Now we get to that CARS question
type we've been building up to,
which is where questions get
to introduce outside context,
that just adds another
ripple to the CARS section.
First, we'll take ideas and concepts
from a passage and apply them
for the prompting of the question
stem to a theoretical scenario.
To do so, we'll need to engage
in some lateral thinking
between two related but
nonetheless, different processes.
We'll need to take what
the question states
as kind of a set of givens
that we have in the passage.
And we'll need to draw those
to different conclusions
based on how we are prompted
to do so by the questions then.
Lastly, I think it's worth just pausing
and examining the definition for what
constitutes a correct answer for the CARS
section as defined by the test writers.
Reasoning beyond the text CARS questions
require you to be mentally flexible.
You will be combining
or comparing new ideas,
and asked to change your grasp of
the central thrust of a passage
that you've been working
so hard to understand.
Pay especially close attention
to the question stem
for reasoning beyond
the text questions.
In the context of the
reasoning beyond the text
question stems can be thought of
as an extension of
the passage itself,
though not for other
questions within the same set.
Think of perhaps the protagonist
from your favorite book.
Imagine if that protagonist
were dropped into
the fantasy world of
Tolkien's Lord of the Rings.
Your understanding of the
character would be necessary
to predict his or her
reaction to this new scenario.
With these question types, this is like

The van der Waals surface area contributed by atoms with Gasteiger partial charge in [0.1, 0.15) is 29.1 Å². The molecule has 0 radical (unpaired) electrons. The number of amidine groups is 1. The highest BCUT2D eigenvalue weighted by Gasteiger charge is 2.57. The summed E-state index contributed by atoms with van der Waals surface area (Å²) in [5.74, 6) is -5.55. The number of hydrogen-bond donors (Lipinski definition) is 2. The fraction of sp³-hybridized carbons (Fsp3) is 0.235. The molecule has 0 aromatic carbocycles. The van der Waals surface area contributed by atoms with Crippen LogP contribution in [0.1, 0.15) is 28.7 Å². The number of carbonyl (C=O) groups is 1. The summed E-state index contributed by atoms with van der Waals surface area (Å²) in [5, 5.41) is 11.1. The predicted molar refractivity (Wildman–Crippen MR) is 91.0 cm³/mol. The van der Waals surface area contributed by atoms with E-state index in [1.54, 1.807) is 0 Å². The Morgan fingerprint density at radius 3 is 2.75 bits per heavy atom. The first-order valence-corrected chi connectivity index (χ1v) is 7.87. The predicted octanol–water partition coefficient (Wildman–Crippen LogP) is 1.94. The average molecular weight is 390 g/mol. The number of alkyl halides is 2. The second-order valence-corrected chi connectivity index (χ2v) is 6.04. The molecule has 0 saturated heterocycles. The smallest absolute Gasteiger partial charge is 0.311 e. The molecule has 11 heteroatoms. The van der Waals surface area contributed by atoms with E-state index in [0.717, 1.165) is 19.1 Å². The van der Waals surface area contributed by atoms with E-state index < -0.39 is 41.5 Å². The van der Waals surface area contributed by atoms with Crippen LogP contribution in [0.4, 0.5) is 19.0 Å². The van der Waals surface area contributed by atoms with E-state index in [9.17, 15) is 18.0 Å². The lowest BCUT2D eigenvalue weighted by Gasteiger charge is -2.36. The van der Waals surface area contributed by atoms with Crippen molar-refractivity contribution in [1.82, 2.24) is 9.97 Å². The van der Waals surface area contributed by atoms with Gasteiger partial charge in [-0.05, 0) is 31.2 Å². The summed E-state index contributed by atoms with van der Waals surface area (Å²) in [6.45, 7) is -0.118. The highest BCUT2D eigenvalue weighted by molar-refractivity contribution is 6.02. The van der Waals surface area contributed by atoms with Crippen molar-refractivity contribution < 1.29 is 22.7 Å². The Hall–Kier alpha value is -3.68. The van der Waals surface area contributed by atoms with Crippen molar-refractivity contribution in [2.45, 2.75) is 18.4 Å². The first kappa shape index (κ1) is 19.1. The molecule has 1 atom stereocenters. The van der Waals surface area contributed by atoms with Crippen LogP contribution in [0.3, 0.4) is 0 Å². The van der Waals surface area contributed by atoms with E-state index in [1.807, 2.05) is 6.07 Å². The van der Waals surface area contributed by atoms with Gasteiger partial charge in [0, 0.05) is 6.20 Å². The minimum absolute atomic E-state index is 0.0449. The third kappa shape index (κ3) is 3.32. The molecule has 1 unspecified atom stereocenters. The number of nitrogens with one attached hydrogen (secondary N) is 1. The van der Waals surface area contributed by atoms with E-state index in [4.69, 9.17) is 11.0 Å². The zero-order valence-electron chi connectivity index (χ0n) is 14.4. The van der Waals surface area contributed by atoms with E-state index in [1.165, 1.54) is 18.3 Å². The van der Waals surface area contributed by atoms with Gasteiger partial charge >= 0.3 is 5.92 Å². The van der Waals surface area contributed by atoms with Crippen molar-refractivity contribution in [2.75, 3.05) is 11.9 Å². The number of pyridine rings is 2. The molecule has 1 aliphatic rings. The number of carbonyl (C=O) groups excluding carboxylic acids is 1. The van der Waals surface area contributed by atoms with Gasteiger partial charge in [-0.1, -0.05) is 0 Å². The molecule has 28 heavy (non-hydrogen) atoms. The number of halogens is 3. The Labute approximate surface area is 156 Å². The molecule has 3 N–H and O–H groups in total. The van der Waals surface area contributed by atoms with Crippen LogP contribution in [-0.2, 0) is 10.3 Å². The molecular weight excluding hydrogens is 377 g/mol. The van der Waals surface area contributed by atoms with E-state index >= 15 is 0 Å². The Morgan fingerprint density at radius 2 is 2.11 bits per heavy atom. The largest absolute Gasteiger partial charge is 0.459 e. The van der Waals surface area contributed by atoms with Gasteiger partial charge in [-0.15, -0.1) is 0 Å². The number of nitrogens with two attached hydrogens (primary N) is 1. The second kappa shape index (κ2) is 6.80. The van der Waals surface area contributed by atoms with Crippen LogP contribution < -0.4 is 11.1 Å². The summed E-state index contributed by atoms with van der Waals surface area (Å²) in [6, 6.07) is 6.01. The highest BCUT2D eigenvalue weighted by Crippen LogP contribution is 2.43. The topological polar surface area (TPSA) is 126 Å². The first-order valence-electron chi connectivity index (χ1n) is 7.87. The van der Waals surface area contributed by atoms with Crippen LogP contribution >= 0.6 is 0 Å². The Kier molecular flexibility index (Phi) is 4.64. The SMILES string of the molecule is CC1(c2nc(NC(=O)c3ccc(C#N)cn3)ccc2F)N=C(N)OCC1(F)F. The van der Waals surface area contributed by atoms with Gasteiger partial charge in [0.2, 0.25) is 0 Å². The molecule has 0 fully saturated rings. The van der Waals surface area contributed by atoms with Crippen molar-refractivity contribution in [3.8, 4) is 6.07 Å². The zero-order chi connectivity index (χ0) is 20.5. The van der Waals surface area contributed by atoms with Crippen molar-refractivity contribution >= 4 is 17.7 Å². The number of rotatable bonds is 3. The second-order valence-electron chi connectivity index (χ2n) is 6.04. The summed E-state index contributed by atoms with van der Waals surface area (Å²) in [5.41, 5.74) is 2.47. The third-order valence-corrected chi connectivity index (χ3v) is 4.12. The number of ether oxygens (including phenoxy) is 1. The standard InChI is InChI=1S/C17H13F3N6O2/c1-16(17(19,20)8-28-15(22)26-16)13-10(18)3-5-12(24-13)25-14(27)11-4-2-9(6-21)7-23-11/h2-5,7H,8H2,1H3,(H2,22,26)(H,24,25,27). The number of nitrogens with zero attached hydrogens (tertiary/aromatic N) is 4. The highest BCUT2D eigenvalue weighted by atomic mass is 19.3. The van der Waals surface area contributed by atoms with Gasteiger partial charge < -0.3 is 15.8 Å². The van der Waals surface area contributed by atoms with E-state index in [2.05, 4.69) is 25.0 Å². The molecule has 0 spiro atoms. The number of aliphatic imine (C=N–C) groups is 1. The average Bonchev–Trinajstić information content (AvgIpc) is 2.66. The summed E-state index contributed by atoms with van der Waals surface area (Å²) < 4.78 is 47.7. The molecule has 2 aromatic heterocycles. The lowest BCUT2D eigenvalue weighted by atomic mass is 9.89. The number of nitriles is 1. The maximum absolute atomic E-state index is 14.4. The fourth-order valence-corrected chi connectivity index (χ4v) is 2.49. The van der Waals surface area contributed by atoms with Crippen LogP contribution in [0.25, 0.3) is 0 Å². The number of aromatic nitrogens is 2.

placing the passage you've just read
your favorite protagonist into this new
world that the question stem introduces.
Combining passage information
with a fresh context creates
a reality distinct from either
the source or the destination.
Think of the passage as a set of givens,
axioms to use the language of geometry.
The question stem asks you to combine
these givens to come to a conclusion.
To take that protagonist in
your favorite book example,
let's say that he or she likes to eat
a lot of food as a distinctive laugh,
and struggles to remember
These would be the givens.
The question stem might then place the
following things in front of your friend,
Firstly, a hamburger.
Secondly, a joke book.
And thirdly, a schedule of
when buses arrive and depart.
In roughly increasing
order of difficulty,
you should be able to
infer how the combination
of your character would
adapt to the circumstances.
So it goes when
adapting passage givens
to the prompt introduced
in the question stem.
But what makes a CARS answer
selection correct anyway
for reasoning beyond the text
questions or for any question?
I think it's worth quoting here
from the official content guide
that "The correct answer is the one
option that presents the most likely
and most reasonable outcome based only on
the information provided in the passage,
and the question will go on to state
also the information especially
for reasoning beyond the text
questions providing the answer choices."
This succinctly summarizes
that often an MCAT answer
will be the best of
the options presented,
and not the perfect solution to the
problem posed by the question stem.